Yes, each EP is a different phase. I suppose “Wake” was the yearning, longing, loss, & grief phase. “Dream” is is more about learning, loving, celebrating and transition. I need to decide the title of the 3rd EP (like today). It’s the most Jazzy EP, the most like what we do every Tuesday at the Elephant Room. There are 2 Jazz standards, two covers that are not traditionally Jazz, but with our unique spin and two original songs that would have fit perfectly in the Viper Jazz band that I sang in for years. The Fourth EP is with Yaniel Matos, who we talk about in a question further down. That was an enormously significant chapter for me. I met Yaniel and went to write with him at his home in Brazil only a few months after Slim passed away.

How did you meet and come to work with producer Phoebe Hunt?

Phoebe and I go pretty far back in Austin and I adore her. Actually, the last record I released when Slim was alive and I was still singing with him in Jitterbug Vipers was called “Phoebe’s Dream” because of her. One night, we were trying a new viper song I had just written and I wanted to use a 1930/40’s sounding name like “Maude” in the introduction, but it needed to be two syllables. When we were playing it live for the 1st time, Phoebe happened to walk into the club. Right as I was singing the intro, ”Did you ever hear the story of dear….” I filled in the name “Phoebe” as I made eye contact with her. That song ended up being the title track to the record. I played a show in Arkansas where Phoebe was the band leader and her players were the house band for a handful of songwriters all on the same bill. I loved playing with her band so much. Phoebe also knew and understood a lot about the transition I was going through and where these new songs were coming from. We decided in Arkansas that I needed to get to Brooklyn to make a record with her.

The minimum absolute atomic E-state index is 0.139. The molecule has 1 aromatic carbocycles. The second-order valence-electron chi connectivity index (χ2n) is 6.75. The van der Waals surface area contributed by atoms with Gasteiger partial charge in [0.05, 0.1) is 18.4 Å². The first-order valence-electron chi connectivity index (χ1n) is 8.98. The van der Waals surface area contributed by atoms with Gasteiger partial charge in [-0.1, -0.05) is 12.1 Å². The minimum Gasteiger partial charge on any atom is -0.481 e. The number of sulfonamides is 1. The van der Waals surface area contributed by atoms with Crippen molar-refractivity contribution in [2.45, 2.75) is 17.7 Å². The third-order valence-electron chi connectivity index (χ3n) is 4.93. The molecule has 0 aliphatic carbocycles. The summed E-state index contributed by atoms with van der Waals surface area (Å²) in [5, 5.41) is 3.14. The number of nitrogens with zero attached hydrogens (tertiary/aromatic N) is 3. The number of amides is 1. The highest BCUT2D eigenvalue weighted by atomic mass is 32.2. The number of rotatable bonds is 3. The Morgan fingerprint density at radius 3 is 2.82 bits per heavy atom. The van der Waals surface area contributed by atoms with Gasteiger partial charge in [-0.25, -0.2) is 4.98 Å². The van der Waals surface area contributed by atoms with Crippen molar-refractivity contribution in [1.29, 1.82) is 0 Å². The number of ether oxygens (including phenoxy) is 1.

You recorded your EPs in both Brooklyn (where Hunt is located) and in Austin, capturing the musicality of each location. What do you feel that each location brought to the recording and creative processes?

The players from the Brooklyn and Austin sessions were completely different. In going to Brooklyn to record with Phoebe and her players, I wanted to step out a bit from the deep grooves of my Austin band’s approach to my songs and the way we play them, mostly at Elephant Room every week. This was especially important to me for the songs on the 2nd EP, “Dream”, because those songs are the furthest from the Jazz which most people associate with me. I did not get a full record from the Brooklyn sessions, so I decided to book a day in Austin with my beloved Austin players to get two particular songs and then see what else we got out of a whole day in the studio. We got 8 songs that day. I ended up with 3 Eps from the two sessions. This most recent release, “Dream”, is all from Brooklyn. The Jazzy one coming out next is all from Austin.